SALT LAKE CITY — What Herschel Walker thought was toughness was really a defense mechanism he'd created to shield himself from a painful childhood full of bullying, teasing and beatings from classmates.
"They hurt my feelings so bad that I couldn't handle it," Walker told the Skyline High student body in an early morning assembly Thursday. "I put these walls up, and I wasn't going to feel pain anymore."
In trying to protect himself from the pain of bullying, he developed Dissociative identity disorder, also known as multiple personality disorder.
"The first thing I thought of was Sybil," he said referring to a controversial 1976 movie. "I thought, 'I'm not Sybil; I'm not mean.'"
He learned over time that he'd learned to repress anger and pain, which also allowed him to endure intense physical pain, including having his wisdom teeth out without anesthesia and having his dislocated shoulder put back in place on the football field.
"I thought I was tough," he said. "I was using football and track and field as a coping mechanism."
He checked himself into a hospital and said it was the thing he's most proud of in his life.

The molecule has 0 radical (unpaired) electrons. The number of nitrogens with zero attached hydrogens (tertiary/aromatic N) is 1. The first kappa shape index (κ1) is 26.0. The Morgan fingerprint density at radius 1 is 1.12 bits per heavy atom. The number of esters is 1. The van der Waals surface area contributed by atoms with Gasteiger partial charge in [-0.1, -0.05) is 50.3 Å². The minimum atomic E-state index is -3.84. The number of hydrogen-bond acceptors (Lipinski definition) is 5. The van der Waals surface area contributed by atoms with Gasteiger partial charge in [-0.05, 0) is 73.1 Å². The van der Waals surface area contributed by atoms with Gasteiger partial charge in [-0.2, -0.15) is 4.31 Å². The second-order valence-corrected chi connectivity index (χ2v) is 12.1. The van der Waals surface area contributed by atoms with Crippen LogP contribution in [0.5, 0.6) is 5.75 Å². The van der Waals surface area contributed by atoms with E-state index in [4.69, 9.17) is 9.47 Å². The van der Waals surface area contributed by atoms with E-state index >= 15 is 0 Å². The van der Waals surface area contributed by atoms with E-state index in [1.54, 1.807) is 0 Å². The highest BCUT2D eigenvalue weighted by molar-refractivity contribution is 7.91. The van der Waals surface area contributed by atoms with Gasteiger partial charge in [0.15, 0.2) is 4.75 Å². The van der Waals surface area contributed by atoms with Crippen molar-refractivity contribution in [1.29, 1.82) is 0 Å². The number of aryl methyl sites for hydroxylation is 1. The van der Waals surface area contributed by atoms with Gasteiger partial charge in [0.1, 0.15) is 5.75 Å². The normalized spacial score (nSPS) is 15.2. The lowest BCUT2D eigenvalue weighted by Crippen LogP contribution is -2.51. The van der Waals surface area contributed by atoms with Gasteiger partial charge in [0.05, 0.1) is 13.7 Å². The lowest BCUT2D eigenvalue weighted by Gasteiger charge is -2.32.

"I couldn't handle all the pressure," said the two-time Olympian and Heisman trophy winner. "Now I had to face my demons."
He said it wasn't until Day 12 that he realized he didn't love himself.
"I stood in front of the mirror and told myself I loved myself," he said. "And that's what you gotta do. You've got to be able to say I love who I am."
He told the students that they would get knocked down in life, but they could always get back up.
He cautioned the teens about teasing and joking, and said they should look out for those who might be subjected to bullying. He encouraged those in pain to seek help.
"No matter what you're going through, no mater how bad it gets, there is help out there," Walker said. "It doesn't make you less of a person."6 comments on this story
Walker, who was a contestant on the Celebrity Apprentice and is now an MMA fighter, was in Utah to sign his book at the Gateway and address soldiers at Camp Williams.
He took questions for some of the football players and even signed a few autographs before he left. He ended his remarks by telling the students that they should never feel alone or unloved.
"It's okay, we're not all perfect," said Walker, who struggled with obesity as a child. "We're all kids of God. We're all perfect. You don't have to play in the NFL or win a Heisman; all you have to do is love who you are."